Argued and submitted on September 25, 2012.
Washington County Circuit Court C082793CR Marco Hernandez, Judge.
Ryan T. O'Connor, Senior Deputy Public Defender, argued the cause for appellant. With him on the brief was Peter Gartlan, Chief Defender, Office of Public Defense Services.
Matthew J. Lysne, Assistant Attorney-in-Charge, argued the cause for respondent. On the brief were John R. Kroger, Attorney General, Anna M. Joyce, Solicitor General, and Pamela J. Walsh, Assistant Attorney General.
Before Ortega, Presiding Judge, and Haselton, Chief Judge, and Sercombe, Judge.
Following a jury trial, defendant was convicted of one count of sodomy in the first degree, ORS 163.405, and two counts of sexual abuse in the first degree, ORS 163.427. On appeal, he raises four assignments of error, the last of which we reject without discussion. Defendant first assigns error to the trial court's admission of certain hearsay statements made by the victim, arguing that the state's notice of its intent to offer those statements was insufficient under OEC 803(18a)(b), which provides an exception to the general rule excluding hearsay, OEC 802. In his second and third assignments of error, defendant contends that the court erred in admitting a letter that defendant wrote to his wife while awaiting trial and in requiring that defendant's wife testify. The court ruled that the otherwise-applicable husband-wife privilege, OEC 505, was abrogated in this case by ORS 419B.040(1)--a statute that prohibits the use of that privilege "in any judicial proceeding resulting from a report made pursuant to ORS 419B.010 to 419B.050." As to defendant's first assignment of error, we conclude that the state's notice was sufficient under OEC 803(18a)(b) and that the court therefore did not err in admitting the hearsay statements. As to defendant's second and third assignments of error, we conclude that defendant failed to object to the admission of the letter at trial--thereby failing to preserve that issue for our review--and that any error in requiring defendant's wife to testify was harmless. Accordingly, we affirm.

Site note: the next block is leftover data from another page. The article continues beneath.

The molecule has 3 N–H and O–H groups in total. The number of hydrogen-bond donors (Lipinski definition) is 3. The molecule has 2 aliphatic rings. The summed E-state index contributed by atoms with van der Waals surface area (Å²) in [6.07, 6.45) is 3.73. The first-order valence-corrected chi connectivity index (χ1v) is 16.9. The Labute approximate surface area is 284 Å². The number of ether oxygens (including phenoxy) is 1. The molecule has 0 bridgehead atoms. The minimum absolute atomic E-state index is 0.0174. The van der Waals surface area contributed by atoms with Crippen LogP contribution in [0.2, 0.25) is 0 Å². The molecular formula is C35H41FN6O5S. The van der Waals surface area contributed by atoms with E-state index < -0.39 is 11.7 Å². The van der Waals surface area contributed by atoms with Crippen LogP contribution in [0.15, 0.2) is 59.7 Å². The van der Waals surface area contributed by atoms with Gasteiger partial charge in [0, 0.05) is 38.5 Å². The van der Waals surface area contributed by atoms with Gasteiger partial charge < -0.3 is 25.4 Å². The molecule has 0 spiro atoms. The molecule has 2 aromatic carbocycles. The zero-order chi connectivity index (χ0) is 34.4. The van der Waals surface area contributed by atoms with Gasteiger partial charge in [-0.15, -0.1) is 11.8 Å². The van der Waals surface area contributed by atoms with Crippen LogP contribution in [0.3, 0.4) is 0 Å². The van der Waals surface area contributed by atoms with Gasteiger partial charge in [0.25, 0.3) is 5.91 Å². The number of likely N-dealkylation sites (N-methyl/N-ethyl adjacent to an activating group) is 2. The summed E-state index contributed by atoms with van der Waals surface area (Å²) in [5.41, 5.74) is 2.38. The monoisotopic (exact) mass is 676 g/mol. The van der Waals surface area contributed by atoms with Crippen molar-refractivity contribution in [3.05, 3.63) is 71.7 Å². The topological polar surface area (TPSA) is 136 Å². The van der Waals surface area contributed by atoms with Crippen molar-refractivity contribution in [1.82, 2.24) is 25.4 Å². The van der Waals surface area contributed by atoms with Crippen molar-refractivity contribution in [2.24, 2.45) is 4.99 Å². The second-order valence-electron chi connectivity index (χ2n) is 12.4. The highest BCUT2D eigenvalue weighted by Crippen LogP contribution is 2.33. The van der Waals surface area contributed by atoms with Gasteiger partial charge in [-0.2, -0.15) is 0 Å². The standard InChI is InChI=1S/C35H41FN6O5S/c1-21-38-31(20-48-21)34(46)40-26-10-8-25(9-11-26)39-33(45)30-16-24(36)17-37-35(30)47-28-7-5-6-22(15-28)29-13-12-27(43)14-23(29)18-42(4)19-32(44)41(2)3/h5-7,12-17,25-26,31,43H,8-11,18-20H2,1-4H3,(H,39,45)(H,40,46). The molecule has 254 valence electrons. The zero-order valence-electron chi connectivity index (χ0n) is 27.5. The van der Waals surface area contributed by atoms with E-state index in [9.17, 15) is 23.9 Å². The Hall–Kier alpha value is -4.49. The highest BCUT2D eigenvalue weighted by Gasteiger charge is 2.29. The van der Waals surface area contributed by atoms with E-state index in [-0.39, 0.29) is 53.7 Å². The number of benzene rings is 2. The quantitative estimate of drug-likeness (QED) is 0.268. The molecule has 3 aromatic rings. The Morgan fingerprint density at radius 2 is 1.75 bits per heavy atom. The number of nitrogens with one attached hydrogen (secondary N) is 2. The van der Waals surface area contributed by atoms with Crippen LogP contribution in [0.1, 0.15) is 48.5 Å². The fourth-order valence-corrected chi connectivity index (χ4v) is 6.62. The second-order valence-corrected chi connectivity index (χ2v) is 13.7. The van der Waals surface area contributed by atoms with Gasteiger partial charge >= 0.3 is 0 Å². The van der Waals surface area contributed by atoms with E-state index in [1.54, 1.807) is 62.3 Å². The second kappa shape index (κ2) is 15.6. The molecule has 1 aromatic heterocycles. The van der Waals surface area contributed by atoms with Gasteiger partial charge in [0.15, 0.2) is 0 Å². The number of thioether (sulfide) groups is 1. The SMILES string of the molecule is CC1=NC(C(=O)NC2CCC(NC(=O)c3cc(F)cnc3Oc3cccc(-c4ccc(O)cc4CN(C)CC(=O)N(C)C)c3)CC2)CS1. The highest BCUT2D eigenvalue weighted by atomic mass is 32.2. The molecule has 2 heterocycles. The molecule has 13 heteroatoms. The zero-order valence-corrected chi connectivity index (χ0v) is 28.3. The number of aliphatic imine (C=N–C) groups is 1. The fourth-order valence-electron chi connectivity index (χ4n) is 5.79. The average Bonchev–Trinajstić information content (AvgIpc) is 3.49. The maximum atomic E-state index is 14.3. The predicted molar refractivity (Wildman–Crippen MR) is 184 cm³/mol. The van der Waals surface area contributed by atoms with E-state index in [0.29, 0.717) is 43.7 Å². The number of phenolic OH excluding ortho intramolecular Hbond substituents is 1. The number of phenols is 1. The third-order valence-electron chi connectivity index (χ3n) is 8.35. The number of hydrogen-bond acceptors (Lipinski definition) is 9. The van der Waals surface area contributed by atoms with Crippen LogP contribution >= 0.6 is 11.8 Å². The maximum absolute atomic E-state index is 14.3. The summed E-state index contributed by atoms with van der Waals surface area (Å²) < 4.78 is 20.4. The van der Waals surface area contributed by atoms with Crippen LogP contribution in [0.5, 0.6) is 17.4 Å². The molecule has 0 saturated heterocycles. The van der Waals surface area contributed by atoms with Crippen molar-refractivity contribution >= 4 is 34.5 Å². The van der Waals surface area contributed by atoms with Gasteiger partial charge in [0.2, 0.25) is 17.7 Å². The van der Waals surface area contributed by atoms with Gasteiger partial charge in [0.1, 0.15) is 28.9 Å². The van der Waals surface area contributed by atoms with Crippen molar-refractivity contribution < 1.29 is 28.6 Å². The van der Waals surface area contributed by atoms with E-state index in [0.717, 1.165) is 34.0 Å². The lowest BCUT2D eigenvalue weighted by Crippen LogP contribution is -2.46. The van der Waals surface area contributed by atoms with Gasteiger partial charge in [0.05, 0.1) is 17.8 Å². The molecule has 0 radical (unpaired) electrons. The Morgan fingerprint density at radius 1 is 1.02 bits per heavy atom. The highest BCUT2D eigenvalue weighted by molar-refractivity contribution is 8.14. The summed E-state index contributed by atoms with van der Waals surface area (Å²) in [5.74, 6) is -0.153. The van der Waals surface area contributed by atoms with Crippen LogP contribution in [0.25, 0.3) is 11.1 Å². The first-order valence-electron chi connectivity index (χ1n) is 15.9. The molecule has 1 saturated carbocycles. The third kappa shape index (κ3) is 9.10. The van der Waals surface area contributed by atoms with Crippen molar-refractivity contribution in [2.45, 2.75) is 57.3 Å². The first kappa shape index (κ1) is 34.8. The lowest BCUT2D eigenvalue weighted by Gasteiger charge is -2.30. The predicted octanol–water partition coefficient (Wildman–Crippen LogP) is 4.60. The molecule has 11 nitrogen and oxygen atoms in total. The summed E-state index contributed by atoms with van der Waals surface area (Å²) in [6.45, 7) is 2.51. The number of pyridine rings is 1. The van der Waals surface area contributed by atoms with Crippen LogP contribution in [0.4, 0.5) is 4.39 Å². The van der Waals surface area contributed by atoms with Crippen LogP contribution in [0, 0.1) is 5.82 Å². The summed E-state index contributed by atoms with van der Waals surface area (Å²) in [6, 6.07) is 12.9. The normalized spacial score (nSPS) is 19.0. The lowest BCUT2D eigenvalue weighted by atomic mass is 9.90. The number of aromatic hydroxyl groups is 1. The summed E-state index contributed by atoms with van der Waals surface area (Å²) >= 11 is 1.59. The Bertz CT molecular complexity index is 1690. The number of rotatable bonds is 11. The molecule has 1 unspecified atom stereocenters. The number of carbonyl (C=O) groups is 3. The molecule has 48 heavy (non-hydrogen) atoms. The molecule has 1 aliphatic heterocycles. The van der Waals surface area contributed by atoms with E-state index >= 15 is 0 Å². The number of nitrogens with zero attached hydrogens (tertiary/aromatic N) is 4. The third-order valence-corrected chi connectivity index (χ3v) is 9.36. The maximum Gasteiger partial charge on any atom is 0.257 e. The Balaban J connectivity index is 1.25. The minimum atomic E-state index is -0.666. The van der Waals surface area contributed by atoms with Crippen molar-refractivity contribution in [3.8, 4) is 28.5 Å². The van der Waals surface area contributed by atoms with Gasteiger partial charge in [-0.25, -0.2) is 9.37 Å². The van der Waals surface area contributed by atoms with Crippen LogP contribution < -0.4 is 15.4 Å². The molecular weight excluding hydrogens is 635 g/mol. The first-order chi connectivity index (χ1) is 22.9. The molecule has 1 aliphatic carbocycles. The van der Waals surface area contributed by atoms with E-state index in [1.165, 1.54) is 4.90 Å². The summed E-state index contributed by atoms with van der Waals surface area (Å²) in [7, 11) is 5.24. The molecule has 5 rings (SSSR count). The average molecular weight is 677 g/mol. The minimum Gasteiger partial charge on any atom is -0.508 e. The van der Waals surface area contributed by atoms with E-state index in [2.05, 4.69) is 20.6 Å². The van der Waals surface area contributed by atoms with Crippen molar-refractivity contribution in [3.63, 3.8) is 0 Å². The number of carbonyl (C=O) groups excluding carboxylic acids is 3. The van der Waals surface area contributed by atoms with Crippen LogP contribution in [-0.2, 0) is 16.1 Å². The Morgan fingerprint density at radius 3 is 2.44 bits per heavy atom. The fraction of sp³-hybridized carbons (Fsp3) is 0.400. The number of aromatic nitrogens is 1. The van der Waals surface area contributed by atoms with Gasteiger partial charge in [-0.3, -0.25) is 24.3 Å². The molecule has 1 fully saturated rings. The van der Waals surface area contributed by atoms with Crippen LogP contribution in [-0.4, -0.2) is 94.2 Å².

Defendant was charged with multiple crimes after the victim, a nine-year-old boy, alleged that defendant had sexually assaulted him in a YMCA locker room. At the YMCA, and over the days that followed, the victim made statements concerning the alleged sexual assault to various persons, including his mother, a YMCA patron, a YMCA employee, and several police officers. Those persons testified at trial as to the victim's hearsay statements. The victim also described the alleged sexual assault in detail during a DVD-recorded interview at CARES; that DVD was played at trial.
Before trial, the state notified defendant that it intended to offer the victim's hearsay statements pursuant to OEC 803(18a)(b). Under that rule, a party may offer "statement[s] made by a person concerning an act of abuse" if, among other things, "the proponent of the statement makes known to the adverse party the proponent's intention to offer the statement and the particulars of the statement no later than 15 days before trial, except for good cause shown." (Emphasis added.) "[T]he rule's requirement that the proponent identify the particulars of the statement requires at a minimum that the state identify in its notice the substance of the statement sought to be introduced and also identify the witness or the means by which the statement would be introduced." State v. Chase, 240 Or.App. 541, 546-47, 248 P.3d 432 (2011) (emphases added).
Here, the state's notice provided that the relevant statements were contained within (1) "[a]ll previously provided discovery in this case"; (2) "[a]ll documents received by the parties pursuant to court authorized pre-trial subpoenas"; and (3) "[t]he video recording of the CARES interview." It also referred to an attached affidavit:
"The foregoing and subsequent items and documents contain the particulars of statements made by [the victim] that the State intends to offer[:]